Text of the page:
tv Key Capitol Hill Hearings CSPAN November 9, 2015 10:00am-12:01pm EST
we appreciate your time. we'll see you back here tomorrow morning, 7:00 eastern. have a great monday. [captions copyright national cable satellite corp. 2015] the ♪ational captioning institute, [captions copyright national cable satellite corp. 2014] [captioning performed by the national captioning institute, >> republican senator tom cotton talking about disability benefits. in about two hours he will be speaking. a look at the future of afghanistan with the carnegie endowment for international peace and a discussion with someone who has been on the
ground there. we will get his view this afternoon at 3:30 eastern. .he house and recess returning the senate gaveling in at 3:00 eastern. senators will vote on the nomination of scott allen to be u.s. director of a european international development bank. work expected on authorization for defense programs. it live coverage of the senate is on c-span 2. having business before the honorable the supreme court of the united states drawn near and give their attention. opposed --e monsoon fred korematsu opposed internment. case allatsu took his the way to supreme court.
>> on c-span past landmark cases we will discuss the supreme court case of korematsu versus united states after the attack on pearl harbor. president roosevelt issued an evacuation order sending 120,000 people of japanese origin who lived close to military installations to internment camps across the u.s.. >> this is a re-creation of one of the barracks. the barracks were on defeat wide and divided into six different rooms. they did not have ceilings. it did not have masonite on the floor. it would have been freezing even in the daytime. the only heating they would have had would have been a potbellied stove. this would not have been able to heat the entire room in a comfortable kind of way. >> challenging the evacuation order, fred korematsu defied the order and was arrested at his
case went to the supreme court. find out how the court ruled with our guest peter irons, author of "justice at war," and karen korematsu, daughter of the plaintiff. exploring the mood of america and u.s. policies and we will follow mr. korematsu's life, coming up on the next "landmark eastern.onight at 9:00 for background on each case, order your copy of the landmark cases companion book. it is available at c-span.org /landmark cases. communicators,he we discussed cyber security threats facing the u.s. and
other countries. guest ands is our talks about what the u.s. is doing to avoid attacks by china and russia. cyber security legislation passed by the house and senate. on the program mr. lewis is joined by tim starks, cyber security reporter for politico. this mission to defend cyberspace but they have neither the authorities the resources. they need to think about critical infrastructure. the bill in 2012 would have dealt with critical infrastructure, probably not in the right way and you saw the obama administration put out an executive order in 2013 that imposed light requirements on critical infrastructure to protect networks. congress needs to ask if that is enough. ," watch "the communicators tonight on c-span 2.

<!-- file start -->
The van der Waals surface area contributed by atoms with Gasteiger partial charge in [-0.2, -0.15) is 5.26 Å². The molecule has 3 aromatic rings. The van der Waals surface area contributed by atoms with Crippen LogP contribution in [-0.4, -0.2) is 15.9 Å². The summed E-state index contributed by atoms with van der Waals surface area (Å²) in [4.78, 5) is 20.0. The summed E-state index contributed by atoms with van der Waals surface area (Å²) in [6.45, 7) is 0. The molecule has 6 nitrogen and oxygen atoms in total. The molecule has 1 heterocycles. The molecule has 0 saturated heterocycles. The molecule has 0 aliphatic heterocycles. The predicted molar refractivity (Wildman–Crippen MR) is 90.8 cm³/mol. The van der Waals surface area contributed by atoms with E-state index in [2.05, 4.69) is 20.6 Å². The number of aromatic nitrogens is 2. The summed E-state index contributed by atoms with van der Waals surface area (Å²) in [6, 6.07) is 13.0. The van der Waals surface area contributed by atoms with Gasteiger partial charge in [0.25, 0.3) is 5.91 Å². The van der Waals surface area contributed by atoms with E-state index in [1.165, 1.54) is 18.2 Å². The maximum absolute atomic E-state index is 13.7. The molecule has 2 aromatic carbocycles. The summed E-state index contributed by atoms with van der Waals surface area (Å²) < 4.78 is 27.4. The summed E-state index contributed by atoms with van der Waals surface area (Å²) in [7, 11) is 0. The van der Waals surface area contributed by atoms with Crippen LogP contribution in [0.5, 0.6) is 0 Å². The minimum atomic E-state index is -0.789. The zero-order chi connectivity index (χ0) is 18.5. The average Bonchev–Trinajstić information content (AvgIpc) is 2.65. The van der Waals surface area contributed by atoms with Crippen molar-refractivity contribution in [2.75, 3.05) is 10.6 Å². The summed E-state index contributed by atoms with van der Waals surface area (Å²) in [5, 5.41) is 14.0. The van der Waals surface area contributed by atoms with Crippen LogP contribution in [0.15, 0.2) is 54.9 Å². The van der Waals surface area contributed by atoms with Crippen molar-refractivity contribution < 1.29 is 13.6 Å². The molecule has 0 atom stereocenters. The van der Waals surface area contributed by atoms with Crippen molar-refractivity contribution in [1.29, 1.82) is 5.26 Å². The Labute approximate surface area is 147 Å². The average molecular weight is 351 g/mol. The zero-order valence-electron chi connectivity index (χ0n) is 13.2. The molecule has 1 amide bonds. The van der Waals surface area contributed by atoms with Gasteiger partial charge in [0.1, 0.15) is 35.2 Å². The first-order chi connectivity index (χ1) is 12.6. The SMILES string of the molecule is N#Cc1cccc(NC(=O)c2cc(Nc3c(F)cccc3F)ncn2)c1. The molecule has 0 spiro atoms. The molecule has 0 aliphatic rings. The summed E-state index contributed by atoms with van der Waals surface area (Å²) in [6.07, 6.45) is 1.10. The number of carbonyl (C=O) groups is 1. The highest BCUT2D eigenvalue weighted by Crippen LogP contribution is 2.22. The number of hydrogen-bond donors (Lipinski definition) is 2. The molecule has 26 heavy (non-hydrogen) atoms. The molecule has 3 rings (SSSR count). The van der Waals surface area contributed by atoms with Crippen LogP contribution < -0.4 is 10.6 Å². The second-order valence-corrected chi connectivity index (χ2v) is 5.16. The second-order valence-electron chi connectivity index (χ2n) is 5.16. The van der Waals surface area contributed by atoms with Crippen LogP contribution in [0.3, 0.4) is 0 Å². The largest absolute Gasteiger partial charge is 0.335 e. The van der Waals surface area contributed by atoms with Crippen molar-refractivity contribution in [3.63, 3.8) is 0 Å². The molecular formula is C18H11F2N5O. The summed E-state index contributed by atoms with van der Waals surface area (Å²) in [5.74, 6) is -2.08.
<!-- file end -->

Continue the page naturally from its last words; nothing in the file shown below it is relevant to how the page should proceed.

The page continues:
>> during c-span's wrote to the white house coverage we attended a town hall meeting with hillary clinton. the current front runner spoke in orangeburg, south carolina for about an hour. [applause] >> glad to be back in south carolina. so glad to see all of you. we look forward to having a great conversation here am asking some great questions. i am the host of news one now on tv one. we have the first and only national morning show that speaks to the issues of african-americans. news for us by us. i am glad to be here at clafin, and we are looking for to a great conversation.
we are live streaming this as well and expect to be taking lots of questions. let's not wait any longer. let me introduce to you right now, folks, democratic presidential candidate, secretary hillary clinton. [applause] ♪ mrs. clinton: thank you. it is great to be here. mr. martin: we did not could .oordinate our outfits mrs. clinton: i told him, you look pretty sharp. mr. martin: you know, black coast, black show, black network. mrs. clinton: [laughter] you have to show me how you do that. mr. martin: my dad has taught me
well. mrs. clinton: [laughter] mr. martin: let's jump right into it. the job report came out for october. unemployment rate dropped. is there a need for a new deal 2.0 and a marshall plan that targets those most in need as , opposed to folks who say you can't do anything race-based, but if you do it needs-based, it will impact african-americans and latinos more than anything else? what is your plan for those who don't have the opportunities of others? mrs. clinton: first of all, i am really relieved and pleased that overall we are making progress. and i have gone across this country making the point that when president obama came into office, he inherited the worst financial crisis since the great depression. and he doesn't get the credit he deserves for digging us out of handed that hee